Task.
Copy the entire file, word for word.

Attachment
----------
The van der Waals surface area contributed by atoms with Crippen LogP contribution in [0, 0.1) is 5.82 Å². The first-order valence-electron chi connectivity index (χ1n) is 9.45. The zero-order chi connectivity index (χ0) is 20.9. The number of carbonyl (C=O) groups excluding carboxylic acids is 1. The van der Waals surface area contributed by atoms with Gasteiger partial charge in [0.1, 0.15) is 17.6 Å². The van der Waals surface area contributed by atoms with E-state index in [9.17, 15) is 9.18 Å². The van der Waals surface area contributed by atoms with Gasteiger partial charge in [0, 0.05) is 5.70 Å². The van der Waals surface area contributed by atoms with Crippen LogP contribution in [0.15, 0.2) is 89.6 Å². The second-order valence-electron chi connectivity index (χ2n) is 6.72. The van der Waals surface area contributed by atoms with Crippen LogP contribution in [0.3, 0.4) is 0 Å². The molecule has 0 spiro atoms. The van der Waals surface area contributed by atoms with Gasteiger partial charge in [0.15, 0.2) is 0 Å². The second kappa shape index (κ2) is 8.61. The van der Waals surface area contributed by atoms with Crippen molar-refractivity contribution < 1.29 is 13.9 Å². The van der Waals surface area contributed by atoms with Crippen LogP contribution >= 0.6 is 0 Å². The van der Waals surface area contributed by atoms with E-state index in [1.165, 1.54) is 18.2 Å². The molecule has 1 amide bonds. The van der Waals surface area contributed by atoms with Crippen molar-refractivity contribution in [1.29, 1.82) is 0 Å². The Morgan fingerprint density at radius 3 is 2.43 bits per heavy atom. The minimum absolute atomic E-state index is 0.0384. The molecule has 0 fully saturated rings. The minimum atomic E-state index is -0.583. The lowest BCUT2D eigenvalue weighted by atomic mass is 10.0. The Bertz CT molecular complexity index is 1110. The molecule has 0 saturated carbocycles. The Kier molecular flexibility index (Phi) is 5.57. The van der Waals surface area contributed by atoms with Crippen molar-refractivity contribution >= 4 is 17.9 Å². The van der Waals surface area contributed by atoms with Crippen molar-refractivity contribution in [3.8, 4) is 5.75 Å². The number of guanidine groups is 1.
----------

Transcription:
The van der Waals surface area contributed by atoms with Crippen LogP contribution in [0, 0.1) is 5.82 Å². The first-order valence-electron chi connectivity index (χ1n) is 9.45. The zero-order chi connectivity index (χ0) is 20.9. The number of carbonyl (C=O) groups excluding carboxylic acids is 1. The van der Waals surface area contributed by atoms with Gasteiger partial charge in [0.1, 0.15) is 17.6 Å². The van der Waals surface area contributed by atoms with E-state index in [9.17, 15) is 9.18 Å². The van der Waals surface area contributed by atoms with Gasteiger partial charge in [0, 0.05) is 5.70 Å². The van der Waals surface area contributed by atoms with Crippen LogP contribution in [0.15, 0.2) is 89.6 Å². The second-order valence-electron chi connectivity index (χ2n) is 6.72. The van der Waals surface area contributed by atoms with Crippen LogP contribution in [0.3, 0.4) is 0 Å². The molecule has 0 spiro atoms. The van der Waals surface area contributed by atoms with Gasteiger partial charge in [0.15, 0.2) is 0 Å². The second kappa shape index (κ2) is 8.61. The van der Waals surface area contributed by atoms with Crippen molar-refractivity contribution < 1.29 is 13.9 Å². The van der Waals surface area contributed by atoms with Crippen LogP contribution >= 0.6 is 0 Å². The van der Waals surface area contributed by atoms with E-state index in [1.165, 1.54) is 18.2 Å². The molecule has 1 amide bonds. The van der Waals surface area contributed by atoms with Crippen molar-refractivity contribution in [1.29, 1.82) is 0 Å². The Morgan fingerprint density at radius 3 is 2.43 bits per heavy atom. The minimum absolute atomic E-state index is 0.0384. The molecule has 0 fully saturated rings. The minimum atomic E-state index is -0.583. The lowest BCUT2D eigenvalue weighted by atomic mass is 10.0. The Bertz CT molecular complexity index is 1110. The molecule has 0 saturated carbocycles. The Kier molecular flexibility index (Phi) is 5.57. The van der Waals surface area contributed by atoms with Crippen molar-refractivity contribution >= 4 is 17.9 Å². The van der Waals surface area contributed by atoms with Crippen molar-refractivity contribution in [3.8, 4) is 5.75 Å². The number of guanidine groups is 1.